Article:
THE SIRENS OF TIME
Finally Doctor Who is back - and, unsurprisingly, it is brought back
with a collection of Doctors. In this case the Fifth, Sixth and Seventh
Gary Russell, Nick Briggs and Stephen Cole made a very wise decision when
they decided to give each of the three Doctors a seperate episode each,
before bringing them all together for the final episode. It gave the
perfect opportunity to show the strengths and weaknesses of each era of
Doctor Who. If it weren't for the theme music, I would say that they
captured each era perfectly, but the theme music from the '60s somewhat
limited that effect.
Episode one, starring Sylvester McCoy, firmly places The Sirens Of Time
straight after the events of the Virgin novel Lungbarrow, with the
seventh Doctor interupted by the Sirens, while on his way to Skaro. For
the record I honestly think Sylvester needs to work on his performance.
At times I could quite easily visualize the Doctor on the unnamed planet,
but more often than not, I found it very hard to do so. A common problem
with the Audio Adventures In Time And Space for The Professor and Ace.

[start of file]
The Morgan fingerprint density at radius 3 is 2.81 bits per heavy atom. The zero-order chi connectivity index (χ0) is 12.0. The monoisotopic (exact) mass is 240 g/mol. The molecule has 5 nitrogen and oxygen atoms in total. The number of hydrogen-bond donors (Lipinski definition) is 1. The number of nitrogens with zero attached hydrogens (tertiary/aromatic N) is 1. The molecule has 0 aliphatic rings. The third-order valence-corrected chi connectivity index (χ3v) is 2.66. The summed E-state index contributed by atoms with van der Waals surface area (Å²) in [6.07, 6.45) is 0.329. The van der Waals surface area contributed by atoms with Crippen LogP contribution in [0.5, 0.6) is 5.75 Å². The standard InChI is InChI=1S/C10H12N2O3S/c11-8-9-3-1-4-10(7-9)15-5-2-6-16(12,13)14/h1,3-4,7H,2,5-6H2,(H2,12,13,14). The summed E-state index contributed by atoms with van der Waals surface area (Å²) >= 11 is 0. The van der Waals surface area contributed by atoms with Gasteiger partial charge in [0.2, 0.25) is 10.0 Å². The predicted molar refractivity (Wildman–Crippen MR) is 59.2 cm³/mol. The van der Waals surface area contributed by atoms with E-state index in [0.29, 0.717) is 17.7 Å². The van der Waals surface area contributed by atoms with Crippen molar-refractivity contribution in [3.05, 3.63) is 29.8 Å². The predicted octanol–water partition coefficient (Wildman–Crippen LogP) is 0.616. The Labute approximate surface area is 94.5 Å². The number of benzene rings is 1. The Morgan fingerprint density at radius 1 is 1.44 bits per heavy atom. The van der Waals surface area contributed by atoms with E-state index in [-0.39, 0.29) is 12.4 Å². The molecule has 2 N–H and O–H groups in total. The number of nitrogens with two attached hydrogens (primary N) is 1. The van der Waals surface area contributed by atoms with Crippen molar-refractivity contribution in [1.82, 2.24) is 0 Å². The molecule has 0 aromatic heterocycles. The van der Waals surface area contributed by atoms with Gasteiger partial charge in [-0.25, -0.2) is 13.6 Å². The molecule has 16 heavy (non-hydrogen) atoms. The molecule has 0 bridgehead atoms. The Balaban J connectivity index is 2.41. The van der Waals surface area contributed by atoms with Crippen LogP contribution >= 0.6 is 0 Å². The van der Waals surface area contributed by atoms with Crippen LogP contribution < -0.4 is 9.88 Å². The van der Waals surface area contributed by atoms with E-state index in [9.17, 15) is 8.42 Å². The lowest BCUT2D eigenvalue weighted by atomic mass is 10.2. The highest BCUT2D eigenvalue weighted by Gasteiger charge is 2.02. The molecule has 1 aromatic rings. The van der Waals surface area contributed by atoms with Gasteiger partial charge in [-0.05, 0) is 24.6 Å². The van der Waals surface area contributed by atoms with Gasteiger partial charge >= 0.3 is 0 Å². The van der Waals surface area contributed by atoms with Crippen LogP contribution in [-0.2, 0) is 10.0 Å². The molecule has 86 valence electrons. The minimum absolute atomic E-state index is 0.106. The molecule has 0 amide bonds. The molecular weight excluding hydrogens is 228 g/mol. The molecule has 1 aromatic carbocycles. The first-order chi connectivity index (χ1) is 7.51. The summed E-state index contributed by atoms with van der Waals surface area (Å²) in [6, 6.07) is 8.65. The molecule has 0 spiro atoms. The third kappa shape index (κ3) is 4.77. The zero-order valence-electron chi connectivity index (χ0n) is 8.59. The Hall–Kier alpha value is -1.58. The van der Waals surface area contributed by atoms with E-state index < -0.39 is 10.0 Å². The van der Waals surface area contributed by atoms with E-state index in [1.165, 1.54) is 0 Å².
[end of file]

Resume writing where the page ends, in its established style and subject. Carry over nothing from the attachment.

At least then he wasn't really playing the Doctor so he had a good excuse,
but this time there is no excuse. I'm hoping that in the future, when the
Doctor is teamed up with Ace once again, his performance will be improved.
Episode two, starring Peter Davison, is perfect. Every character clicks,
of particular note is Davison himself, and Mark Gatiss as the sub captain.
Every single scene was so easy to visualize I felt I could almost be
watching it on TV. The fifth Doctor does get it bad throughout this
story, being shot at, beaten up, and spraining his ankle in episode four.
But Peter Davison recaptures the role perfectly. By far the best
installment in the whole story.
Episode three, starring Colin Baker, is set directly after the Doctor
returned Mel to his future, therefore placing it before the Virgin novel
Time Of Your Life. Colin's performance as the Doctor is perfect, and
it is great to have him back. His ego and arrogance shines through,
but at the same time he displays his natural charm.
The fourth episode is a curious one. As much as it was good to have
McCoy, Davison and Baker together, I'm not sure if it really gelled. To
be true, McCoy and Baker make a good team, with Davison being the most
adult and most in control. But I can't help feeling that a lot of the
scenes needed to go through a little more rehearsal to be polished off.
As a whole though, I think it worked. I liked it a lot, but I am not
too sure about the Gallifrey setting, which flatly contradicts
Lungbarrow. But then again, since the Time Lords were beaten so easily
maybe it was set on a Gallifrey in the future just before the War with the
Enemy, as mentioned in the BBC EDA novels.
A good start to the new series, but it is was nothing compared to what
was to come, and that was...